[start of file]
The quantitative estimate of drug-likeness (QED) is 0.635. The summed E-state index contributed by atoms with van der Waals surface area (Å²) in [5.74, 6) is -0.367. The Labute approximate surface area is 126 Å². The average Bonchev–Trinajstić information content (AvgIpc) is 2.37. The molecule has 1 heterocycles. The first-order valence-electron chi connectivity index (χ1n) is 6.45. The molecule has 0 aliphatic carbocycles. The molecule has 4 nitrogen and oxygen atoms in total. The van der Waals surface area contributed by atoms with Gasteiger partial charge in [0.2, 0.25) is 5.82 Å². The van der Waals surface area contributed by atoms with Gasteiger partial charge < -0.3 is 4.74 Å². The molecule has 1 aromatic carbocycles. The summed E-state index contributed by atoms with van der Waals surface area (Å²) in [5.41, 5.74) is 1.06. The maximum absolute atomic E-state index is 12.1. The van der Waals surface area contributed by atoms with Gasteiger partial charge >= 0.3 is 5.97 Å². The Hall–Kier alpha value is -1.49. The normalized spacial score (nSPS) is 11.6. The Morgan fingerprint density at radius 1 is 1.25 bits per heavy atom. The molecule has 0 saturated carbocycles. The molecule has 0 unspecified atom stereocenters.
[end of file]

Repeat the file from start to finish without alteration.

The quantitative estimate of drug-likeness (QED) is 0.635. The summed E-state index contributed by atoms with van der Waals surface area (Å²) in [5.74, 6) is -0.367. The Labute approximate surface area is 126 Å². The average Bonchev–Trinajstić information content (AvgIpc) is 2.37. The molecule has 1 heterocycles. The first-order valence-electron chi connectivity index (χ1n) is 6.45. The molecule has 0 aliphatic carbocycles. The molecule has 4 nitrogen and oxygen atoms in total. The van der Waals surface area contributed by atoms with Gasteiger partial charge in [0.2, 0.25) is 5.82 Å². The van der Waals surface area contributed by atoms with Gasteiger partial charge < -0.3 is 4.74 Å². The molecule has 1 aromatic carbocycles. The summed E-state index contributed by atoms with van der Waals surface area (Å²) in [5.41, 5.74) is 1.06. The maximum absolute atomic E-state index is 12.1. The van der Waals surface area contributed by atoms with Gasteiger partial charge >= 0.3 is 5.97 Å². The Hall–Kier alpha value is -1.49. The normalized spacial score (nSPS) is 11.6. The Morgan fingerprint density at radius 1 is 1.25 bits per heavy atom. The molecule has 0 saturated carbocycles. The molecule has 0 unspecified atom stereocenters.